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Tuesday, May 13, 2008

Facebook becoming less social and thus less innovative?

8:16:00 AM Posted by Oscar Berg , No comments
"Throughout the primate world, social networks provide a fast conduit for innovation and information-sharing that help the group as a whole to adapt to its environment."

The quote above is from the book "Glut - Mastering Information Through The Ages" by Alex Wright that I am currently reading. Wright provides many examples on how innovations happen in social networks and that the density of the network (how close the individuals are to each other) is correlated to the probability of innovations to happen. In the book, Alex Wright also reasons about how networks and hieararchies "not only coexist, they are continually giving rise to each other". Definately interesting reading.

As I am apparently influenced by what I am reading, an item from the WebWare.com RSS feed caught my interest. In "Facebook to discontinue Network Pages", Harrison Hoffman ponders on the news that Facebook will soon discontinue Network Pages:

"In a warning message to users, Facebook has said that they will soon be discontinuing Network Pages. Network Pages is a feature which allows members of a particular network to view and interact with a variety of data, such as Wall postings, marketplace listings, statistics on the most popular things in their network, and popular groups. In the same message, Facebook then goes on to suggest that you should use Groups in order to connect with people around you."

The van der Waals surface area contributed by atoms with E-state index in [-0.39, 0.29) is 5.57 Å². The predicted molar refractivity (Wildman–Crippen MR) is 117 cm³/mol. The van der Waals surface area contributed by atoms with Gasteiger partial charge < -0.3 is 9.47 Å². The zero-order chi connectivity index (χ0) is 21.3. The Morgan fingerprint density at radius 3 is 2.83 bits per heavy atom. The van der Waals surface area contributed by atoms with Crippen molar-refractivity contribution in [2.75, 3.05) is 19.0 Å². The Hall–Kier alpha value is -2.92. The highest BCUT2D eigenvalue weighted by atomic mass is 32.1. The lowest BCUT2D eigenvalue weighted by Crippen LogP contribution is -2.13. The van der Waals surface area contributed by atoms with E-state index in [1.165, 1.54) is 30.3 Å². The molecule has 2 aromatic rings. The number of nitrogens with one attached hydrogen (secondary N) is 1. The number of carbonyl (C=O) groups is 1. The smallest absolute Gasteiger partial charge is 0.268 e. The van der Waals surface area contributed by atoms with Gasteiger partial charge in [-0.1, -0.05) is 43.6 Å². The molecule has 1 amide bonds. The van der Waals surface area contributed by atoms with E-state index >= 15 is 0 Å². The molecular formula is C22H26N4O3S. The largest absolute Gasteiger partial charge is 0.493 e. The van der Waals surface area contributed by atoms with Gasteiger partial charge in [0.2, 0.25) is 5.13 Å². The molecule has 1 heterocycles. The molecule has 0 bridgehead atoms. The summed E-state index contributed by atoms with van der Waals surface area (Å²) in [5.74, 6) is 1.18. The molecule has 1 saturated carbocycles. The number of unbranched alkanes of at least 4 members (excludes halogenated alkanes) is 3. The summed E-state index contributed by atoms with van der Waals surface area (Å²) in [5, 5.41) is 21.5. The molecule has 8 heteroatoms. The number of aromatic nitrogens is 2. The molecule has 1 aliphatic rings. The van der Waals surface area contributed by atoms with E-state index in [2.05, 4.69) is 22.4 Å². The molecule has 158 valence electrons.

"This is a pretty interesting move and I'm not really sure why Facebook is going in this direction. Groups are a fine method of communication between people who share specific interests, but Network Pages, on the ther hand, are great for seeing what's popular in your network, which probably includes people that you would not otherwise be in a group with. It is a good consolidated view of things that are of direct concern and interest to people in that network."

My reflection on the news article above is that Facebook might be fundamentally misunderstanding the power of social networks and their own reason for success if they see groups and networks as interchangeable.

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